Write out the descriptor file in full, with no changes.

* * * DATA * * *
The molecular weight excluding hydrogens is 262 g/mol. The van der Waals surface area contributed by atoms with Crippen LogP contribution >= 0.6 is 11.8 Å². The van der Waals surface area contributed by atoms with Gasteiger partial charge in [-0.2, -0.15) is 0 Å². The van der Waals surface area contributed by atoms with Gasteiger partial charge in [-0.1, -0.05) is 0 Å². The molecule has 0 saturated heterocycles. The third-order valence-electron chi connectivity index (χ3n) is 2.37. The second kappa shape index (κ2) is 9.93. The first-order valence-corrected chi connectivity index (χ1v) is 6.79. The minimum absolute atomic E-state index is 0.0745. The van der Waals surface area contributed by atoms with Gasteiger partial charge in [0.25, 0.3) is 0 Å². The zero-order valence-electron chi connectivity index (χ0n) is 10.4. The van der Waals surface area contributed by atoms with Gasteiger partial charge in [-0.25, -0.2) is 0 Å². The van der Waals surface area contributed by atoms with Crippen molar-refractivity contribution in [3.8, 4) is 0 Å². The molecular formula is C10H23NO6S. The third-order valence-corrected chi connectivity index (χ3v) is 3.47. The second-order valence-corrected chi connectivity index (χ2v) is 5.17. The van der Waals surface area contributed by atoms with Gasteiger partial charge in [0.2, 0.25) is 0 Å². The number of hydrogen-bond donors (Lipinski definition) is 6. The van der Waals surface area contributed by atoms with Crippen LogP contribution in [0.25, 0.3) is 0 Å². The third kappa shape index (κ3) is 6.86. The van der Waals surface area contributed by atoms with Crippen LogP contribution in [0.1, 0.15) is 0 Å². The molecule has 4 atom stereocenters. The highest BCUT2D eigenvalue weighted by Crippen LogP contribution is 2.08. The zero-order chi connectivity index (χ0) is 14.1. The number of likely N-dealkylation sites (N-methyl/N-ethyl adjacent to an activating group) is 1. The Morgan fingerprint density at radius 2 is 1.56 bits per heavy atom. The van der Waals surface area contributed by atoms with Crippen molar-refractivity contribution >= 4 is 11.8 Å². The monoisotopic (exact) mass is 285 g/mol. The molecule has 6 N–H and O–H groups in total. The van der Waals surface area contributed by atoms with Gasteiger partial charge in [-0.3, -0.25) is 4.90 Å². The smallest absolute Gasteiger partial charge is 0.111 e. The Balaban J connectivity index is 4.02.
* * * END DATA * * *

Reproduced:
The molecular weight excluding hydrogens is 262 g/mol. The van der Waals surface area contributed by atoms with Crippen LogP contribution >= 0.6 is 11.8 Å². The van der Waals surface area contributed by atoms with Gasteiger partial charge in [-0.2, -0.15) is 0 Å². The van der Waals surface area contributed by atoms with Gasteiger partial charge in [-0.1, -0.05) is 0 Å². The molecule has 0 saturated heterocycles. The third-order valence-electron chi connectivity index (χ3n) is 2.37. The second kappa shape index (κ2) is 9.93. The first-order valence-corrected chi connectivity index (χ1v) is 6.79. The minimum absolute atomic E-state index is 0.0745. The van der Waals surface area contributed by atoms with Gasteiger partial charge in [0.25, 0.3) is 0 Å². The zero-order valence-electron chi connectivity index (χ0n) is 10.4. The van der Waals surface area contributed by atoms with Gasteiger partial charge in [-0.25, -0.2) is 0 Å². The van der Waals surface area contributed by atoms with Crippen molar-refractivity contribution in [3.8, 4) is 0 Å². The molecular formula is C10H23NO6S. The third-order valence-corrected chi connectivity index (χ3v) is 3.47. The second-order valence-corrected chi connectivity index (χ2v) is 5.17. The van der Waals surface area contributed by atoms with Gasteiger partial charge in [0.2, 0.25) is 0 Å². The number of hydrogen-bond donors (Lipinski definition) is 6. The van der Waals surface area contributed by atoms with Crippen LogP contribution in [0.25, 0.3) is 0 Å². The third kappa shape index (κ3) is 6.86. The van der Waals surface area contributed by atoms with Crippen LogP contribution in [0.1, 0.15) is 0 Å². The molecule has 4 atom stereocenters. The highest BCUT2D eigenvalue weighted by Crippen LogP contribution is 2.08. The zero-order chi connectivity index (χ0) is 14.1. The number of likely N-dealkylation sites (N-methyl/N-ethyl adjacent to an activating group) is 1. The Morgan fingerprint density at radius 2 is 1.56 bits per heavy atom. The van der Waals surface area contributed by atoms with Crippen molar-refractivity contribution >= 4 is 11.8 Å². The monoisotopic (exact) mass is 285 g/mol. The molecule has 6 N–H and O–H groups in total. The van der Waals surface area contributed by atoms with Gasteiger partial charge in [-0.3, -0.25) is 4.90 Å². The smallest absolute Gasteiger partial charge is 0.111 e. The Balaban J connectivity index is 4.02.